Image_6_MICAL2 Facilitates Gastric Cancer Cell Migration via MRTF-A-Mediated CDC42 Activation.jpg (1.16 MB)
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Image_6_MICAL2 Facilitates Gastric Cancer Cell Migration via MRTF-A-Mediated CDC42 Activation.jpg

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posted on 24.03.2021, 04:31 authored by Yueyuan Wang, Pengxiang Min, Chenxiang Qi, Shuo Zhao, Minjie Yu, Yujie Zhang, Jun Du

Aims and Hypothesis: Cell migration is driven by the reorganization of the actin cytoskeleton. Although MICAL2 is known to mediate the oxidation of actin filaments to regulate F-actin dynamics, relatively few studies have investigated the potential role of MICAL2 during cancer cell migration.

Methods: The migratory ability of gastric cancer cells was measured by wound healing and transwell assays. The relationship between MICAL2 expression and MRTF-A nuclear localization was analyzed using gene overexpression and knockdown strategies. The production of reactive oxygen species (ROS) was evaluated by DCFH-DA staining. mRNA and protein levels of MMP9 were measured using qPCR and immunoblotting analysis. The activities of CDC42 and RhoA were assessed using pulldown assays.

Results: Depletion of MICAL2 markedly reduced gastric cancer cell migration. Mechanistically, silencing of MICAL2 inhibited the nuclear translocation of MRTF-A in response to EGF and serum stimulation, whereas the contents of MRTF-A remained unchanged. Further analysis showed that silencing of MICAL2 decreased the activation of CDC42 as well as mRNA and protein levels of MMP9. Ectopic expression of MICAL2 augmented MRTF-A levels in the nucleus, and promoted the activation of CDC42, MMP9 expression, and gastric cancer cell migration. Moreover, silencing of MRTF-A inhibited the CDC42 activation induced by overexpression of MICAL2. In addition, MICAL2-induced ROS generation contributed to the effect exerted by MICAL2 on MRTF-A nuclear translocation.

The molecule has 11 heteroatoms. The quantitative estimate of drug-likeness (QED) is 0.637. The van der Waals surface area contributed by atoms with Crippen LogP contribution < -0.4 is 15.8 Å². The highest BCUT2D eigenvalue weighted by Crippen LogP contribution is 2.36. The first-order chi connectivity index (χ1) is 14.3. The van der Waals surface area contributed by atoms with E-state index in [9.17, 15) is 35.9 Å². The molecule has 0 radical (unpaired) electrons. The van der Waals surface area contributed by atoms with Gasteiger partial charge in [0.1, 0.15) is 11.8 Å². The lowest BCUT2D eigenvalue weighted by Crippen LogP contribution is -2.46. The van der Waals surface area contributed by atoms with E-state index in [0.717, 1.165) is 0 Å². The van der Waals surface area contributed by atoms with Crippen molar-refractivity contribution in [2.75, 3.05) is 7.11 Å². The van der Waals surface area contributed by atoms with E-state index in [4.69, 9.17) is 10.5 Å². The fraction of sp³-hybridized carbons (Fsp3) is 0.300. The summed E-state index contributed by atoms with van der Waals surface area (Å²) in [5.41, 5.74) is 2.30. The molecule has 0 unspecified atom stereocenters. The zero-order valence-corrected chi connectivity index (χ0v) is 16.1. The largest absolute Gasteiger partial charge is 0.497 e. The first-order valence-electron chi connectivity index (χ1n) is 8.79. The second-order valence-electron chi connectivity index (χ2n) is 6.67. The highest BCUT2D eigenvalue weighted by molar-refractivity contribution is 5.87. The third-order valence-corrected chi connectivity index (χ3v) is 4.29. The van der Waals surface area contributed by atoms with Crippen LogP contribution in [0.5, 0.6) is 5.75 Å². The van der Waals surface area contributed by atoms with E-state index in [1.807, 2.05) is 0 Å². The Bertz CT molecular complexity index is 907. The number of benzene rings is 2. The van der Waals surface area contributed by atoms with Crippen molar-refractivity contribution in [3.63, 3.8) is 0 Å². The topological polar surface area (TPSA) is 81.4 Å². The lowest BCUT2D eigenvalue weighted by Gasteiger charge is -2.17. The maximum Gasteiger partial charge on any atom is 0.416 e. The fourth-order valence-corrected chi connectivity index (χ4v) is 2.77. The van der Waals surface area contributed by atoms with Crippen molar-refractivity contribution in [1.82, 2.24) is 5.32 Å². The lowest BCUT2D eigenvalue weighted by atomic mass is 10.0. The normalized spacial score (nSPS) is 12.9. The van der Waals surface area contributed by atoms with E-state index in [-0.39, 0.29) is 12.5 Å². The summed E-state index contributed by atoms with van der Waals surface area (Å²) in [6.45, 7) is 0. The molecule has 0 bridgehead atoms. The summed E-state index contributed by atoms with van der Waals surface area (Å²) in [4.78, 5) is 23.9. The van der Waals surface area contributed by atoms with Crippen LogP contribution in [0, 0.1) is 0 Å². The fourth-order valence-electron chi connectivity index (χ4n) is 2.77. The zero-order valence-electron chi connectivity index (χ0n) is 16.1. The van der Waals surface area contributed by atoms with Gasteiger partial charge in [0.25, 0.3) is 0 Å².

Conclusion: Together, these results provide evidence that MICAL2 facilitates gastric cancer cell migration via positive regulation of nuclear translocation of MRTF-A and subsequent CDC42 activation and MMP9 expression.